The comedy concert genre is a small one, and strictly speaking its entries are pretty hard to quantify as proper “movies.” Generally it’s a one-man or one-woman show that just happened to be filmed and screened in movie theaters, often padded for time with sketch material or some sort of framing device. They don’t have a story arc to speak of, nobody grows or learns a valuable (or terrible) lesson, and so the typical rules of film criticism no longer apply. Kevin Hart: Let Me Explain doesn’t have characters I can empathize with, a narrative to become involved in, or a theme that can piss me off or make me feel satisfied. This is Kevin Hart, on stage, telling jokes. Luckily he’s pretty funny.
The star of Soul Plane, an admittedly bad comedy that suffers a handful of cheap shots at the beginning of Let Me Explain, is a confident stage presence with a fair share of noticeable hang-ups. Typically his sets contain jokes about his height (5’2” if the internet is to be believed), his kids’ foibles and the ways in which women and men are different. Did you ever notice that generally speaking, men and women behave differently due to various physical and sociological influences? Kevin Hart has. So have most comedians, but Kevin Hart at least mines this apparent altruism for some funny jokes in Let Me Explain about relationship anxiety, cheating on his wife and those apparently rare occasions when men get to gloat after being falsely accused of misdoing.
(Look, jokes just aren’t funny when they’re being explained, but suffice it to say, they seem a lot wittier when Kevin Hart puffs all the generalizations up a bit.)
He’s also very upfront about his kids’ annoying or strange behavior, which I suspect might bite him on the ass one day when those kids grow up and all their friends can see their dad make fun of their dirty laundry on Netflix Instant Streaming. I suppose most comedians, if they have a confessional enough attitude, run into those problems eventually, but I digress.
Unfortunately, Kevin Hart: Let Me Explain can’t rely on Hart’s stage show for the whole running time. The film is barely theatrical length as it is, even with an opening narrative segment and documentary footage about his world tour. Let Me Explain begins with Kevin Hart throwing a party, and then being accused of losing touch with his roots, being responsible for his divorce and, for some reason, only performing shows in America.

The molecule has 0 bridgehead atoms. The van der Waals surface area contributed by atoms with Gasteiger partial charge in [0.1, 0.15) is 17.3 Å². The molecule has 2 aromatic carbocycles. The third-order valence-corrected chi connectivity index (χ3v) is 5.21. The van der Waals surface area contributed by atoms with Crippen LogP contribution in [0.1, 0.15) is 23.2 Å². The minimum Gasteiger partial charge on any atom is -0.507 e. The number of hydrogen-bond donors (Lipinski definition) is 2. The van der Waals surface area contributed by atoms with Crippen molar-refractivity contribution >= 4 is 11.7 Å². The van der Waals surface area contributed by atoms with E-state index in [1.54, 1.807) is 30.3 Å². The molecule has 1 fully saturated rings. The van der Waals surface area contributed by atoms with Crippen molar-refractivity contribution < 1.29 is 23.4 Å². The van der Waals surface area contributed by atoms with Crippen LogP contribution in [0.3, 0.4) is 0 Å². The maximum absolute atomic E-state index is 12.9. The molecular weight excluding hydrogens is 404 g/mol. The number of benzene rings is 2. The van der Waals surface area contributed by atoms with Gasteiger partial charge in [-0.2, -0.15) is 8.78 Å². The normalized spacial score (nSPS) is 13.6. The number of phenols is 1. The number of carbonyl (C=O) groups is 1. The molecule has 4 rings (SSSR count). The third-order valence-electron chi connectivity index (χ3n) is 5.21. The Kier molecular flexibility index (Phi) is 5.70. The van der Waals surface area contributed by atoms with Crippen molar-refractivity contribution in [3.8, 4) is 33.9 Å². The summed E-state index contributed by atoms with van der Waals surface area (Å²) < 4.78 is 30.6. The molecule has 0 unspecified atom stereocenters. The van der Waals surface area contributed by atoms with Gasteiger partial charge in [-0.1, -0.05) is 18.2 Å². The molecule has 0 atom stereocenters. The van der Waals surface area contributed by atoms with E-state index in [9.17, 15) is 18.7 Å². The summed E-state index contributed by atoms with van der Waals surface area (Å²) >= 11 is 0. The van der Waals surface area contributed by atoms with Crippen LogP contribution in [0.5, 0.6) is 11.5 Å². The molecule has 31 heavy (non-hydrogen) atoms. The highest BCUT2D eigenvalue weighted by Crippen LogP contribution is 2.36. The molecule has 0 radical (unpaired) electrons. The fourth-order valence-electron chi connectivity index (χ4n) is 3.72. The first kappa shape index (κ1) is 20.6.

Actually, strike that… There is a reason, and it’s just because Let Me Explain has an obvious rebuttal to this obviously spurious claim. Hart answers many (but confusingly not all) of his accusers within his stand-up routine, and allows the self-serving and thankfully brief documentary about his world travels to prove that, yes, indeed, he has travelled the world. And that he is apparently awesome. I guess the makers of Kevin Hart: Let Me Explain were worried that audiences who paid good hard cash to see Kevin Hart: Let Me Explain needed to find out who Kevin Hart was, and that he’s successful enough to warrant a theatrical comedy concert film. So they brag about his YouTube Channel, which I’m not sure is such a good idea. “Hey folks, you could have seen Kevin Hart for free, like most people do. Thanks for your money.”
It would be fine if all this padding served a purpose, or was at least funny enough to warrant the upgrade from DVD Extra limbo, but the scripted material is unpolished and the documentary material would make for a limp electronic press kit. Kevin Hart proves in Let Me Explain that he knows how to make pointless filler seem pointed: he punctuates his stage performance by occasionally calling forth a great wall of fire behind him. He calls it “pointless fire,” but it lends his performance a degree of self-aware showmanship that the opening of this film so desperately, desperately needed.
On home video, you will fast forward through this opening sequence and just get to the very funny stand-up routine behind it, and you will have a very good time. If you just plain like Kevin Hart and his comedy stylings, you’ll probably be willing to sit through it long enough in a theater to get to all the good stuff. And that stuff is, thankfully, quite good. It’s not legendarily brilliant, but it’s very funny and worth seeing at some point if you’re a fan stand-up comedy, and obviously Kevin Hart. This may not work as a “movie” in any conventional sense, but at least it’s a reasonably entertaining one-man show.